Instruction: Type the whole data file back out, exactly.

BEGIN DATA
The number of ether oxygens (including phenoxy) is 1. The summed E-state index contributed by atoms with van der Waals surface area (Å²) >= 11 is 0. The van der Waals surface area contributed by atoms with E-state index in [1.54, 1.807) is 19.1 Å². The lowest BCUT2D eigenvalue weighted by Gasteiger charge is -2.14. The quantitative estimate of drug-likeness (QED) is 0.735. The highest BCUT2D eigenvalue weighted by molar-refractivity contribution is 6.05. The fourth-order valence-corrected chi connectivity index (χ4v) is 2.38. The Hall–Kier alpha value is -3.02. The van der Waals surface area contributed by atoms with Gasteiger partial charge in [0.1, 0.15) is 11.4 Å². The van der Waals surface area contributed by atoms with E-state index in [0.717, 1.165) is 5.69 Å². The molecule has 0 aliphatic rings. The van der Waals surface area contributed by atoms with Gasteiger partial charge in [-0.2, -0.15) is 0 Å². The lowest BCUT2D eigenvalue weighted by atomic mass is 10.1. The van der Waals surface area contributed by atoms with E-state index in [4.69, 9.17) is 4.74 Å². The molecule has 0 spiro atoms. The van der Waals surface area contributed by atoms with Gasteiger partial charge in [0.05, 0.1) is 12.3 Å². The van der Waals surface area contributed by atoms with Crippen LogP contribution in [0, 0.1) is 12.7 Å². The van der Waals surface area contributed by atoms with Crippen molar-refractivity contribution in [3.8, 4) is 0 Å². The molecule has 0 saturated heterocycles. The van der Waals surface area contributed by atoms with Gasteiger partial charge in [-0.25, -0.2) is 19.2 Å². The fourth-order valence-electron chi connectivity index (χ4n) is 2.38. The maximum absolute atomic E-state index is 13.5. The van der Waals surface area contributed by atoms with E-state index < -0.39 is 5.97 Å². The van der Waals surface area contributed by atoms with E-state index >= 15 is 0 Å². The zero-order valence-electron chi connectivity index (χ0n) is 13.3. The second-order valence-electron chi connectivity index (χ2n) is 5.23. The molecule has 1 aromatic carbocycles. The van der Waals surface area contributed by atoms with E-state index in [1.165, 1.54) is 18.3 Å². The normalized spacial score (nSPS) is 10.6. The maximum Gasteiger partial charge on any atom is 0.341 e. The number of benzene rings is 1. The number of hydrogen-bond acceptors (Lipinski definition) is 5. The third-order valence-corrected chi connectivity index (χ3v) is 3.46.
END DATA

The number of ether oxygens (including phenoxy) is 1. The summed E-state index contributed by atoms with van der Waals surface area (Å²) >= 11 is 0. The van der Waals surface area contributed by atoms with E-state index in [1.54, 1.807) is 19.1 Å². The lowest BCUT2D eigenvalue weighted by Gasteiger charge is -2.14. The quantitative estimate of drug-likeness (QED) is 0.735. The highest BCUT2D eigenvalue weighted by molar-refractivity contribution is 6.05. The fourth-order valence-corrected chi connectivity index (χ4v) is 2.38. The Hall–Kier alpha value is -3.02. The van der Waals surface area contributed by atoms with Gasteiger partial charge in [0.1, 0.15) is 11.4 Å². The van der Waals surface area contributed by atoms with E-state index in [0.717, 1.165) is 5.69 Å². The molecule has 0 aliphatic rings. The van der Waals surface area contributed by atoms with Gasteiger partial charge in [-0.2, -0.15) is 0 Å². The lowest BCUT2D eigenvalue weighted by atomic mass is 10.1. The van der Waals surface area contributed by atoms with E-state index in [4.69, 9.17) is 4.74 Å². The molecule has 0 spiro atoms. The van der Waals surface area contributed by atoms with Gasteiger partial charge in [0.05, 0.1) is 12.3 Å². The van der Waals surface area contributed by atoms with Crippen LogP contribution in [0, 0.1) is 12.7 Å². The van der Waals surface area contributed by atoms with Crippen molar-refractivity contribution in [3.8, 4) is 0 Å². The molecule has 0 saturated heterocycles. The van der Waals surface area contributed by atoms with Gasteiger partial charge in [-0.25, -0.2) is 19.2 Å². The fourth-order valence-electron chi connectivity index (χ4n) is 2.38. The maximum absolute atomic E-state index is 13.5. The van der Waals surface area contributed by atoms with E-state index < -0.39 is 5.97 Å². The van der Waals surface area contributed by atoms with E-state index >= 15 is 0 Å². The zero-order valence-electron chi connectivity index (χ0n) is 13.3. The second-order valence-electron chi connectivity index (χ2n) is 5.23. The molecule has 1 aromatic carbocycles. The van der Waals surface area contributed by atoms with E-state index in [1.165, 1.54) is 18.3 Å². The normalized spacial score (nSPS) is 10.6. The maximum Gasteiger partial charge on any atom is 0.341 e. The number of benzene rings is 1. The number of hydrogen-bond acceptors (Lipinski definition) is 5. The third-order valence-corrected chi connectivity index (χ3v) is 3.46.